Future autonomous systems will operate in unfamiliar areas with minimal or no human interaction for prolonged periods of time. The luxury of building prior detailed maps of these environments could be (1) prohibitive (e.g., disaster areas), (2) impractical (e.g., signal landscapes and congested downtowns), or (3) economically not viable (e.g., hospital buildings and national forests). With no human-in-the-loop before or during operation, one expects future autonomous systems to (1) possess full situational awareness and (2) gather sufficient, trustworthy information about their environment. These two tasks need to seamlessly integrate into the overall mission of the autonomous system.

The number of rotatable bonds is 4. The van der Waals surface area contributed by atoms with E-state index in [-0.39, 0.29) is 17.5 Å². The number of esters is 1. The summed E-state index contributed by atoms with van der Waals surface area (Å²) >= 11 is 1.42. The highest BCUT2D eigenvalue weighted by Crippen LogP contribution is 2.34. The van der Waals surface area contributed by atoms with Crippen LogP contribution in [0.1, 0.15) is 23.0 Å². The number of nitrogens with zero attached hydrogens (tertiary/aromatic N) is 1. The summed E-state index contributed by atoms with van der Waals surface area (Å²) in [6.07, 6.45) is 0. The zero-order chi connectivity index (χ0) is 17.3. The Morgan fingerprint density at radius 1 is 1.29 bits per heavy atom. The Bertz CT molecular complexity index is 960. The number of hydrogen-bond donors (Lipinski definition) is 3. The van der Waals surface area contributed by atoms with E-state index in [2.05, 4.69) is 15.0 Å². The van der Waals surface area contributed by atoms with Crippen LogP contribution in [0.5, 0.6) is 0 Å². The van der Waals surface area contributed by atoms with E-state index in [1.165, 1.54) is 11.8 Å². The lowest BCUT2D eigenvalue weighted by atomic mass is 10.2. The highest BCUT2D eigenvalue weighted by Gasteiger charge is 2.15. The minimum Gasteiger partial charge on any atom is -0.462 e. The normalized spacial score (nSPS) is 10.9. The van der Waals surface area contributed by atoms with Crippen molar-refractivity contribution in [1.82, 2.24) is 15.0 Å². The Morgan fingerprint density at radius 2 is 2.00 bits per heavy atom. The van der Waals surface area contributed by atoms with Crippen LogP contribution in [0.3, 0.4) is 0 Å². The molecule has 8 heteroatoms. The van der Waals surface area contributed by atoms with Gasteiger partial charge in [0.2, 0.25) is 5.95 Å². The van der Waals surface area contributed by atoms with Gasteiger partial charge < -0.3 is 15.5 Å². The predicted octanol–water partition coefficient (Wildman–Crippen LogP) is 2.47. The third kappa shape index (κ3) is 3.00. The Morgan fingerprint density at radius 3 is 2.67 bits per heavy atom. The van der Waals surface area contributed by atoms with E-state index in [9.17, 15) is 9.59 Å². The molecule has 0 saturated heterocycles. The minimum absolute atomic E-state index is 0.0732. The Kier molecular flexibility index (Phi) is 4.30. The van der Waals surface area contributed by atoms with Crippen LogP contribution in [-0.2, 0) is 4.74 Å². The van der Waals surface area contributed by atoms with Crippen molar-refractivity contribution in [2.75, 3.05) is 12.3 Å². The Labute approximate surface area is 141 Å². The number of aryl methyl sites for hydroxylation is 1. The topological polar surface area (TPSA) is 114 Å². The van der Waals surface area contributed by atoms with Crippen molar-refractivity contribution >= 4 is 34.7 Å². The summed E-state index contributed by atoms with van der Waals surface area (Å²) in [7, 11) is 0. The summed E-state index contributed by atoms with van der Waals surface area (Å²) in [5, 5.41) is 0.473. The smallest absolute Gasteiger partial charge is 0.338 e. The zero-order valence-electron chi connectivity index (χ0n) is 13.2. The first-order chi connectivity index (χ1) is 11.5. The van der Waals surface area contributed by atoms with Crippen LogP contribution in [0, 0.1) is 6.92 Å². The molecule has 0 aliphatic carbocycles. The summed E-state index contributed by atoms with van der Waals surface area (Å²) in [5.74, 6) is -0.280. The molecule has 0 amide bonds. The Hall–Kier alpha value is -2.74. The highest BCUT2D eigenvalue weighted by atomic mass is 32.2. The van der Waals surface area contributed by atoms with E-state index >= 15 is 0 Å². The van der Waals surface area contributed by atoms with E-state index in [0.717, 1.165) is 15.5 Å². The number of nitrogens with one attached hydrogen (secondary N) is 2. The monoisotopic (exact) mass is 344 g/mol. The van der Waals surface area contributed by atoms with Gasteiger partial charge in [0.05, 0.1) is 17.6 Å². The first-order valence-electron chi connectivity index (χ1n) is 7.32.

Our research in this thrust focuses on developing theory, algorithms, and tools for autonomous systems deployed in minimally known, dynamic stochastic environments to optimally gather sufficient, trustworthy information to successfully accomplish their mission. Our research specifically considers autonomous systems with limited sensing, computation, actuation, and communication capabilities.
Receding Horizon Trajectory Optimization
Greedy Motion Planning
Optimal Collaborative Mapping of Signals of Opportunity
- Optimal collaborative mapping of terrestrial transmitters: receiver placement and performance characterization
- Optimal receiver placement for collaborative mapping of signals of opportunity
Information Gathering Architectures
Autonomous Surface Vehicle Measurement Location Planning